Oklahomans consistently rank near the bottom on a variety of measures of political obsession — or engagement, depending on your perspective. Only two states saw a smaller share of eligible voters cast ballots in 2012, and just seven states had a smaller share of residents registered to vote, according to census data. People in Oklahoma were 10th most likely to say they never vote in local elections, 11th most likely to say they infrequently discuss politics with family and friends, and 14th most likely to say they don’t express their political or community opinions online, according to data collected by the census in 2013.
It’s a rough assessment, but when those five rankings are combined, Oklahoma scores higher than any other state on political disengagement — ahead of Arkansas, Arizona, Tennessee and Texas.
The Oklahoman editorial board supposedly laments this lack of participation and calls it a “perpetual problem,” but the newspaper itself is the problem. It operates as a monopoly in the dying business of hard-copy newspapers, and it doesn’t allow consistent, dissenting opposition to its extremist right-wing views. Why participate?
Of course, the newspaper didn’t even think low voter turnout was a problem way back in 2014.
One of the newspaper’s former editorial page editors, Patrick McGuigan, was unabashed about it back in 1998. McGuigan said back then, “"We're trying to change the political culture; we're trying to make Oklahoma a conservative bastion." Mission accomplished. That’s why McGuigan is being inducted into the Oklahoma Journalism Hall of Fame this month.
Obviously, there are solutions beyond better and fairer journalism to the problem. We can make it easier to register to vote. We can start combining our local election days with general election days. We can teach our children in schools about the importance of civic duty, but that’s problematic here in the era of right-wing, gay-bashing extremists, such as state Rep Sally Kern of Oklahoma City. She might call that liberal indoctrination. Better to just move out of this place or shut up, right? But I said that already.
The Oklahoma Policy Institute lays it all out here in its incredibly wonky and beautiful way as usual, but I see OKPolicy as part of the morass these days. I didn’t think this at one time, but now I do. The organization has absorbed The Oklahoma Observer, for example, and has become the token “liberal” viewpoint for the media, especially for The Oklahoman, but its centrist-to-left views hardly challenge the right-wing orthodoxy here. On some of the real important issues, such as the environmental impact of fracking in the state, OKPolicy doesn’t have much to say at all. Since its creation, the state voters have become more conservative and monolithic and apathetic. I guess you could say that about this blog, too. But I don’t get paid by or take my orders from corporations. I’ve never accepted one cent of advertising money or even contributions of any kind just to prove Okie Funk’s complete independence.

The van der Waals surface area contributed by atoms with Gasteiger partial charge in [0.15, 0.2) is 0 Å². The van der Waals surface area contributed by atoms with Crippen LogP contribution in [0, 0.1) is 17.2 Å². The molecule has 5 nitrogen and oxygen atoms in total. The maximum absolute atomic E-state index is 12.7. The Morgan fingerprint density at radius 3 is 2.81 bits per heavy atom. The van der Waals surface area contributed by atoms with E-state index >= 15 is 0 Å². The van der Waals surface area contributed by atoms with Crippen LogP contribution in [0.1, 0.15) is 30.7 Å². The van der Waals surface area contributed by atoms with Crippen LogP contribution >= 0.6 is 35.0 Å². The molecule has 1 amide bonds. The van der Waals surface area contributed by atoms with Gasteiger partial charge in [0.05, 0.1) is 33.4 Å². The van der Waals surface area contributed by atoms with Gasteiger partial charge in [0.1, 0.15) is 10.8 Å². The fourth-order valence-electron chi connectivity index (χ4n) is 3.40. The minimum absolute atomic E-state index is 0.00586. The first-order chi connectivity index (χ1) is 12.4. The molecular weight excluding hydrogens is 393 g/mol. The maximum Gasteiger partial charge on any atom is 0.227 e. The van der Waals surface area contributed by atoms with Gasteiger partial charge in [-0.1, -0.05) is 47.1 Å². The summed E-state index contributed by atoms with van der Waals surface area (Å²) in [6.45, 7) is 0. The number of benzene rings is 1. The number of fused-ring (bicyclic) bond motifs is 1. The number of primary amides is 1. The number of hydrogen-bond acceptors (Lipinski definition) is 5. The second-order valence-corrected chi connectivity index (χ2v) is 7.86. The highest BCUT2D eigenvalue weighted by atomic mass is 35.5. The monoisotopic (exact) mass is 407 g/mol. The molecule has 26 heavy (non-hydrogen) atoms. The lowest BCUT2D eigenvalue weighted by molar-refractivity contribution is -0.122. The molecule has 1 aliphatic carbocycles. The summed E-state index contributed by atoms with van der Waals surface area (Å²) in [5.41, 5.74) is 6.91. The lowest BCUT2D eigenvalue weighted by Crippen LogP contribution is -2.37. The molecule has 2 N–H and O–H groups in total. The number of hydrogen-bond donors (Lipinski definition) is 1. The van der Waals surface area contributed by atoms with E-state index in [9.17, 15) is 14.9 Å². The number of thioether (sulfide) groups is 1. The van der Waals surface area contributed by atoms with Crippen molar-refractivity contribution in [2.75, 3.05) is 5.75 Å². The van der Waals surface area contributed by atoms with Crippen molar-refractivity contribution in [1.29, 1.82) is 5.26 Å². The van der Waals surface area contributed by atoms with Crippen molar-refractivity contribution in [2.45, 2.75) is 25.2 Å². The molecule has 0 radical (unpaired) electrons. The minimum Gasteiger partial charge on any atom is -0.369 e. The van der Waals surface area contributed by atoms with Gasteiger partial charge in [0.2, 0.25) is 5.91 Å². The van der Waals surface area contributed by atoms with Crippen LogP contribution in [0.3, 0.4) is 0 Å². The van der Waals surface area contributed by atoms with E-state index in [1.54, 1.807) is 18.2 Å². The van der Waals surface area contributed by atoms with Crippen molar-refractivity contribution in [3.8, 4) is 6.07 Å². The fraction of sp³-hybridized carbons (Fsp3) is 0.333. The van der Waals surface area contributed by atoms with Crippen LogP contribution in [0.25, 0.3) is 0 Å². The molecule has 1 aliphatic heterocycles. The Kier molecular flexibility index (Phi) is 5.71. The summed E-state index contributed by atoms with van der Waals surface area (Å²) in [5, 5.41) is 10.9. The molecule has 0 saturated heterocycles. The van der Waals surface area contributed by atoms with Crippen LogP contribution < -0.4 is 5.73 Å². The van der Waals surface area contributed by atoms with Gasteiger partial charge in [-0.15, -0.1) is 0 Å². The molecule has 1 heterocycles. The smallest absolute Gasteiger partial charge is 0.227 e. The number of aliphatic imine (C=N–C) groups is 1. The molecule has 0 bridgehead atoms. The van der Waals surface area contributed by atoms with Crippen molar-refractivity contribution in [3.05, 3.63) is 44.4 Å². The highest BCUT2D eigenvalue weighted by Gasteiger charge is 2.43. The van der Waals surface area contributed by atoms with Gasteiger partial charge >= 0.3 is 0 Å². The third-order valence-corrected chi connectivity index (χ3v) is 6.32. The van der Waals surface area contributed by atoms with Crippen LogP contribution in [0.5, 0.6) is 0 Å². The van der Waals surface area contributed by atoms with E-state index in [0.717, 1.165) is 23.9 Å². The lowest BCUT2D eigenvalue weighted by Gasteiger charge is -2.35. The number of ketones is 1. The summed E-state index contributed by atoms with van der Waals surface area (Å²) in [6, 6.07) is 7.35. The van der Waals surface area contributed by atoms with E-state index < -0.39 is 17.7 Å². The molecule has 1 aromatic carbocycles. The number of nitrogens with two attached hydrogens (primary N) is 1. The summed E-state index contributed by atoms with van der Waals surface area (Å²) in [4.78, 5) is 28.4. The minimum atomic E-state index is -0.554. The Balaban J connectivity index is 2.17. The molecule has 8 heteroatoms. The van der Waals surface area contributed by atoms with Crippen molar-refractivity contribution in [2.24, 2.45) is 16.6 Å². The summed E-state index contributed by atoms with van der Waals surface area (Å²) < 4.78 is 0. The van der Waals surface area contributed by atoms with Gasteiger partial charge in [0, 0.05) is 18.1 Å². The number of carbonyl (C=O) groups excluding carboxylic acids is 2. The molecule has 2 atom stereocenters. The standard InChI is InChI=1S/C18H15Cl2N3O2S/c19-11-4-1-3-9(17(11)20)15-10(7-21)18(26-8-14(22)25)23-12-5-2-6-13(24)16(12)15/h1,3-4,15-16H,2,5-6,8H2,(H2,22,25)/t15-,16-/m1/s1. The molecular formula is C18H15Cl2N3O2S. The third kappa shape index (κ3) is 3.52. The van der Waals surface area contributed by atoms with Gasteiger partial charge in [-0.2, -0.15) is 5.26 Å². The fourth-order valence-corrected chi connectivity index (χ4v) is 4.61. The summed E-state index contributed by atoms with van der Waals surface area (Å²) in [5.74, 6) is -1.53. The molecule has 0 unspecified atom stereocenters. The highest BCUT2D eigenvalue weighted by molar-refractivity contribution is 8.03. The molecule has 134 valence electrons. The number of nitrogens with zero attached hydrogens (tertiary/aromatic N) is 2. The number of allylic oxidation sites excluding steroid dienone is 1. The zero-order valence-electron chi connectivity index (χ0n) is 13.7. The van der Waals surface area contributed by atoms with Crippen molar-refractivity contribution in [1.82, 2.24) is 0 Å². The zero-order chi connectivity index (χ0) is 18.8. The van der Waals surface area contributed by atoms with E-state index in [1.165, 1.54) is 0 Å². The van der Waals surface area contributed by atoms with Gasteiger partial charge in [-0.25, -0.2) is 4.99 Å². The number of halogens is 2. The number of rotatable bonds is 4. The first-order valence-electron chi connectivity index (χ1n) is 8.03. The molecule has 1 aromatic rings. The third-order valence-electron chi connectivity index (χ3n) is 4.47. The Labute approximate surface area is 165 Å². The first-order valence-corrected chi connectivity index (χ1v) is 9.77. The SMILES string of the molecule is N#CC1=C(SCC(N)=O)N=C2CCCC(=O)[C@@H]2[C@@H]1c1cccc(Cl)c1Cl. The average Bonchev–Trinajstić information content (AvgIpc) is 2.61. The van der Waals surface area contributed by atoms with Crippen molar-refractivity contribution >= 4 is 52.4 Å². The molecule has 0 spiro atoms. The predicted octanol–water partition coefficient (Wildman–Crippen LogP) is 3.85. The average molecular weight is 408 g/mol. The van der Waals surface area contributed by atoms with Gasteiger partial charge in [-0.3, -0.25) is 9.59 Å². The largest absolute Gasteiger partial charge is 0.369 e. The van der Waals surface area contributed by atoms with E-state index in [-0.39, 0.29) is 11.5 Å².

It can be absolutely scary when you don’t know what someone might say or do. Sometimes in the world of politics, and especially when it comes to political engagement, that can be a useful tool. We all know what OKPolicy and The Oklahoman are going to say or do. How will that sameness and repetition help people become more politically motivated? What new chart or statistical analysis will help us here? What groundbreaking, right-wing editorial will motivate some young person to become politically active and help end the earthquakes here in central Oklahoma?
Maybe, New York Times columnist and professor Paul Krugman is correct that politics these days is now all about the party. The Republicans here and elsewhere have moved so far to the extreme right, according to Krugman, there’s little to do but vote against a party and its ideas. It’s not about the individual running for office anymore. Ignore all that. Anyone but a Republican? But this can breed its own form of apathy, too.
In the end, though, it might just be something in the water here in Oklahoma. Maybe it’s all the mental illness, the poor health care, the poverty, the closed minds, the religious fundamentalism, the denial of any personal agency for anyone seeking it, the tornadoes and now the earthquakes that no one will do anything about. Let’s just call it the vortex of apathy with two sides of anxiety.